Sparkpeople.com has a great Nutrition Tracker. You enter in all the food you eat in a day and it breaks it down so you see how many calories your getting. How much Protein, fat and carbs. You can track things like sodium or choloesterol too. That alone helped me lose 25 pounds this year to reach my goal weight. I'd never realized just how much I was actually eating before. It was kind of shocking actually. Blush Teresa (tbarton at SparkPeople.com)
                              Watch out for how much you take in with your runs - I realized that after I ran about 10 miles, I had burned about 800 calories. (I estimate 80 cal/mile based on my weight and speed...) I then realized I had eaten two packs of gu (220 cal), one bottle of powerade (150 cal) during the run, oatmeal (150 cal) and raisins (125 cal) after, probably some more powerade. Grand total: 650 or so for a net of only 150 calories. My point is that if you are drinking powerade and eating gels, you may not be netting as many calories as you may like, and I have definately had days where I came out ahead. Of course, I feel better about myself anyway and am glad I did the run, just watch out!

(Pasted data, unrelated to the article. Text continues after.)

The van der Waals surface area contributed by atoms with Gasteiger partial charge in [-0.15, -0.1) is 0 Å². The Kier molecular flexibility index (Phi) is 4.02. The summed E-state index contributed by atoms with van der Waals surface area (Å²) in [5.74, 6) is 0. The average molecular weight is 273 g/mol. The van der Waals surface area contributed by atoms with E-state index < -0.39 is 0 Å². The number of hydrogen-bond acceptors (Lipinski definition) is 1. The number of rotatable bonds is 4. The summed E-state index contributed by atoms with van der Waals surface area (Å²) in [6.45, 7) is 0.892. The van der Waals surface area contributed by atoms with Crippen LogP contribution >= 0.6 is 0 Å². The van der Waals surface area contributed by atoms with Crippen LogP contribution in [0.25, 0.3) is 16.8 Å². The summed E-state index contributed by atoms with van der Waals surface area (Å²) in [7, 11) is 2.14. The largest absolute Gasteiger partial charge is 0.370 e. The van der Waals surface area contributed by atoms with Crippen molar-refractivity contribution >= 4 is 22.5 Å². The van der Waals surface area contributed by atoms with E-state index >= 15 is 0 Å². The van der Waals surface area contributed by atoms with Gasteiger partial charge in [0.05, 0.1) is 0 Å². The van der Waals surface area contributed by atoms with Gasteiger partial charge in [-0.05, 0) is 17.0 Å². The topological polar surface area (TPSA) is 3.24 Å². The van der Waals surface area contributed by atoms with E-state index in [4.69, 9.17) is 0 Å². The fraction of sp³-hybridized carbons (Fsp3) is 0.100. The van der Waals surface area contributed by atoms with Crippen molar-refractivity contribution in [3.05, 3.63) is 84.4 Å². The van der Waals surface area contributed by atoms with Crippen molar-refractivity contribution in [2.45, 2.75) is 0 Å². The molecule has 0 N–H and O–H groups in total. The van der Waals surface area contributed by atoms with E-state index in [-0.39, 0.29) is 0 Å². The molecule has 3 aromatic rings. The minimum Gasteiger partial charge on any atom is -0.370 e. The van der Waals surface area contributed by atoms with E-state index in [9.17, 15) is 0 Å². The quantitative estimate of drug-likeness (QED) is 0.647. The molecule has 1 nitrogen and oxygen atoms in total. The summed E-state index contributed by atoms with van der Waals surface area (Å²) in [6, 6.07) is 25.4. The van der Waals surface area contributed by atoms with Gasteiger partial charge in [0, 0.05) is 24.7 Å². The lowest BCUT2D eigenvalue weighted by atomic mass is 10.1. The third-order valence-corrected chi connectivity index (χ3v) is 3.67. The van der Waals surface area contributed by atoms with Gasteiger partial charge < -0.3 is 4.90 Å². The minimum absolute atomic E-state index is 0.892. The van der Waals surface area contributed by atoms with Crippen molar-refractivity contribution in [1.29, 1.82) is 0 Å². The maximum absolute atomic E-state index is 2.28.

Sparkpeople scare me. Wait. That's pod people. Never mind. http://www.amazon.com/Mystery-Science-Theater-3000-People/dp/6304203985 The guy who started thread started it so long ago he's probably wearing a size zero by now and looking fabulous in a bikini ...
                                E-mail: JakeKnight2002@aol.com